A greatest hits album is usually fail-safe. It’s a shield to protect against particular commercial or critical flops; a fan’s reminder of an artist’s past golden age in spite of perceived diminishing returns. In the case of Transmissions: The Music of Beverly Glenn-Copeland, it feels rather more like a long overdue introduction. Beverly Glenn-Copeland, now a septuagenarian, never met with the same widespread acclaim of his peers in new age music. His releases were too sporadic and, as is the case with the majority of early electronic music, the world never quite seemed ready for what he had to say. However, this isn’t to say that Glenn-Copeland won’t have drifted within earshot for you before.
I first heard the looped opening bars of ‘Ever New’, which first appeared on Glenn-Copeland’s cult 1986 LP Keyboard Fantasies, as a regular feature of a pub quiz night, fed gently through the speakers during the drawing round. Its swirling, pitched percussive notes brought to mind using Microsoft Encarta ’98, or some similar virtual encyclopaedia; contemplative but playful, as charmingly antiquated as library music. If Transmissions has one strength above the rest, it’s that it transforms background music into music for tearfully slumping at four in the morning, alongside Glenn-Copeland’s cradling lullaby; “welcome the child, whose hand I hold / welcome to you, both young and old / we are ever new, we are ever new”. It’s achingly beautiful, like a hymn from childhood creeping back into memory. It’s some small blessing to have the ability to scrub back through its gently popping rhythms, back to its beginning, over and over again.
Much of Transmissions deals with re-stagings and re-contextualisations, and nowhere is Glenn-Copeland’s own changing attitudes towards his music felt better than in its wealth of live renditions. Recorded around 50 years after its initial release on Glenn-Copeland’s 1970 self-titled soul-jazz LP, ‘Colour of Anywhere’ is here slowed down to a glacial glide, allowing Glenn-Copeland’s tremolo vocal the space to yearn harder than he did at 26: “I won’t ask how long you’ll love me babe, though it’s on my mind”. The object of his desire is always deliciously slippery, a lover he can’t quite reach or a grander interconnectivity with higher powers. Lifted from a performance at Utrecht’s Le Guess Who? festival, ‘Deep River’ in particular serves to demonstrate Glenn-Copeland’s ability to connect as a frontman, inviting crowd participation with the warmth of a beloved children’s TV presenter.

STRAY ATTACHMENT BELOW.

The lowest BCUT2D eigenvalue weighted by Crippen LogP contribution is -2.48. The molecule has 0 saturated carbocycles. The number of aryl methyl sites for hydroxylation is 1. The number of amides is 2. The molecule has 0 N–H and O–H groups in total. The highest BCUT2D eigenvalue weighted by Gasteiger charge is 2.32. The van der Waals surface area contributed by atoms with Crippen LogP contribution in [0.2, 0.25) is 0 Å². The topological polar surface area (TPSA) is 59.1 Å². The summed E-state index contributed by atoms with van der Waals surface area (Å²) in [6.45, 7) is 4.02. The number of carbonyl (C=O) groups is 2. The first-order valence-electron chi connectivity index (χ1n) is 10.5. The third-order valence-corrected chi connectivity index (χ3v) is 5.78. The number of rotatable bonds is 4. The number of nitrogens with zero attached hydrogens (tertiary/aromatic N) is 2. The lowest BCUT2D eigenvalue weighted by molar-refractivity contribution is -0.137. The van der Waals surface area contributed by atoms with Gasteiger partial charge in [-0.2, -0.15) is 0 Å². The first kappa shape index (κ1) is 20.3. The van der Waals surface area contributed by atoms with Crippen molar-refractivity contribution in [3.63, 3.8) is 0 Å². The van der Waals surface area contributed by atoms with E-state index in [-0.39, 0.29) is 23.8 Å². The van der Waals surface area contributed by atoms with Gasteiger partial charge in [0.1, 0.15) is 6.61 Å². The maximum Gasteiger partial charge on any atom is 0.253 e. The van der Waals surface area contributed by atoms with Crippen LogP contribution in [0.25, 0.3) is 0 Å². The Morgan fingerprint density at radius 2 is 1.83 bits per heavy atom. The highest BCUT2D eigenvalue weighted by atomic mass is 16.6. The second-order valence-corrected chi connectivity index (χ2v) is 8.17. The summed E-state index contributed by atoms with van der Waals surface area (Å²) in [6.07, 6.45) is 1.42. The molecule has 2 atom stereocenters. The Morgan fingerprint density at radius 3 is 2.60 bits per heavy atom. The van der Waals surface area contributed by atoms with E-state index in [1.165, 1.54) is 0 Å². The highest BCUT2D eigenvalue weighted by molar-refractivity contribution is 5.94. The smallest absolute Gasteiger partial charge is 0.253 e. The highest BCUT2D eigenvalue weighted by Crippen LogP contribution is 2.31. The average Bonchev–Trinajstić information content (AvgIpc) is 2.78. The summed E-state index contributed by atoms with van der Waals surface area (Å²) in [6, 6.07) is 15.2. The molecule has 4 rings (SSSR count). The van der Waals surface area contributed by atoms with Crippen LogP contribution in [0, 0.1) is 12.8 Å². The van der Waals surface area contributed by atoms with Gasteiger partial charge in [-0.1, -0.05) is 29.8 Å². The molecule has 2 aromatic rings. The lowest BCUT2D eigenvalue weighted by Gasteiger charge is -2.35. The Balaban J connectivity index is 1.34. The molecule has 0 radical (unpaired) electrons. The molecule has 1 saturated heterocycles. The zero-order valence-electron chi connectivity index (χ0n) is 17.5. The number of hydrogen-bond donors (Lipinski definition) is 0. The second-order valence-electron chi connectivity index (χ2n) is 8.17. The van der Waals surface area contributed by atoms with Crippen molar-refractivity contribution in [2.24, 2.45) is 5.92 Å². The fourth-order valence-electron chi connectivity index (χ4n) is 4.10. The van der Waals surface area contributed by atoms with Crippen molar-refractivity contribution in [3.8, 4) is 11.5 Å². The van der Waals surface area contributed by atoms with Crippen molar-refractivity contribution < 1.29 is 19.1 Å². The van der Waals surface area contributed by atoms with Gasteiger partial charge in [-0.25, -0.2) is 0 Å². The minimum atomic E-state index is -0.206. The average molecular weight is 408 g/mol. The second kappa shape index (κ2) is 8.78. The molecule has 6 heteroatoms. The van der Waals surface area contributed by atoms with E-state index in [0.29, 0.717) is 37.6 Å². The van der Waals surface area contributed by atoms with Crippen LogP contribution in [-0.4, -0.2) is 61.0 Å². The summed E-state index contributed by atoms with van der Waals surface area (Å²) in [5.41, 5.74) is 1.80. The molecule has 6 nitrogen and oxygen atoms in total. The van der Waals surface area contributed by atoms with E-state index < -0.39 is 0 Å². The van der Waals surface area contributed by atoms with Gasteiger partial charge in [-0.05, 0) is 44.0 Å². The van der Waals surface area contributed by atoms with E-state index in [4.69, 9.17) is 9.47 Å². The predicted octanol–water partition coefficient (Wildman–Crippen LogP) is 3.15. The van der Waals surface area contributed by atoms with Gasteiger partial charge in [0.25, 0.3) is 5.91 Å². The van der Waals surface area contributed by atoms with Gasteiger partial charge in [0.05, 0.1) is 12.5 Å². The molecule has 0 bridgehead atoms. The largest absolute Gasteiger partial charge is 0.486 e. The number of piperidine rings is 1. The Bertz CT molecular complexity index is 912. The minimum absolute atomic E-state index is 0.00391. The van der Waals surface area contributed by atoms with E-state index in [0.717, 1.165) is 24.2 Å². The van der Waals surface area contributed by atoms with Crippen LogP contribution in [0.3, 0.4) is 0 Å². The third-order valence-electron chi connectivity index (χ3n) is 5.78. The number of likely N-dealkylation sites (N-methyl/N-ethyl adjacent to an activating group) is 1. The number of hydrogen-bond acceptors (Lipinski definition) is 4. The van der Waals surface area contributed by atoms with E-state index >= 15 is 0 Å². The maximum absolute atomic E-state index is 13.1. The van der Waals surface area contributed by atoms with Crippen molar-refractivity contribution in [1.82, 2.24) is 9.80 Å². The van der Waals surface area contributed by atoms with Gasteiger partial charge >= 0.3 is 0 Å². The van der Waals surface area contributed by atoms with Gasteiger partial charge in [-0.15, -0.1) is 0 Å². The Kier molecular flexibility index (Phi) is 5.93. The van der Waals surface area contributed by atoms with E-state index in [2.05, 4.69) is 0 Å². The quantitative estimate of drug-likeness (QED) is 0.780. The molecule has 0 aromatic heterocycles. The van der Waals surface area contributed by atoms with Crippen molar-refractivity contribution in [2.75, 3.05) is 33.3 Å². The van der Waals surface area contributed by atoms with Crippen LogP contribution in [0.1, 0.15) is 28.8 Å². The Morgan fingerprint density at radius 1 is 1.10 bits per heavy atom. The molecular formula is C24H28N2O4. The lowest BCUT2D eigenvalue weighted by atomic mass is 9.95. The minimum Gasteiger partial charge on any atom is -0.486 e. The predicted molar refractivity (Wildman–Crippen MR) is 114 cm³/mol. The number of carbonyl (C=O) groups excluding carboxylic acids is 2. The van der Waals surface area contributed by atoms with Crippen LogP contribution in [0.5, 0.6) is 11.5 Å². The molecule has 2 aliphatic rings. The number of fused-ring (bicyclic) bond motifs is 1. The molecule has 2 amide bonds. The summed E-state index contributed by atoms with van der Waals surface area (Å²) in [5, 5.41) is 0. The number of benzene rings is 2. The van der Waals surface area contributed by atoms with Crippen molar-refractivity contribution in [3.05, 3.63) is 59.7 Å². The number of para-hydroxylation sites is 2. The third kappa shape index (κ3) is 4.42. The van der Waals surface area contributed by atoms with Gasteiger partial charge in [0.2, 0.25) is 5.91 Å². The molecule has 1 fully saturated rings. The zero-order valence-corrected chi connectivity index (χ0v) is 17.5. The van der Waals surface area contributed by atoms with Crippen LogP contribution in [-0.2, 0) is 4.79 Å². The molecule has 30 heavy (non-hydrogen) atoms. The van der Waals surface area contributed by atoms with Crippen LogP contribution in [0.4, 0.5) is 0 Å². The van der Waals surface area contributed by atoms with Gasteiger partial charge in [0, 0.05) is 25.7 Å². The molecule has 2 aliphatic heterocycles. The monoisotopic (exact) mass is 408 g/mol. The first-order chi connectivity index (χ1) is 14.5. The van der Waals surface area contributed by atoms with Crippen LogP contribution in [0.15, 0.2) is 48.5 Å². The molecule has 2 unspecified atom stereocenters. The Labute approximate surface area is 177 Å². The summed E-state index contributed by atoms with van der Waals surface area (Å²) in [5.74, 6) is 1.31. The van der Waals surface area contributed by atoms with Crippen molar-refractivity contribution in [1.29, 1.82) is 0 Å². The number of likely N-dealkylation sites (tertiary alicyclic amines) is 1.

As remarkable as Glenn-Copeland’s recent, groove-oriented work is — and ‘In The Image’ in particular — they’re even more so for the achievement of neatly framing themselves next to his folk-styled ’70s output — songs like ‘Don’t Despair’, ‘Durocher’ and the lithe acoustic prog psalm ‘Erzili’. It’s a clear indication of Glenn-Copeland’s consistent voice across the decades. It makes being enamoured with chameleonic artists, bending to the whims and demands of musical eras as they face fading from the cultural landscape, seem much too easy. It takes a monkish kind of visionary to chase the vision presented by their earliest epiphany. Mark E. Smith did it, as does Ryuichi Sakamoto. Transmissions is testimony to the fact that Beverly Glenn-Copeland should be counted among them.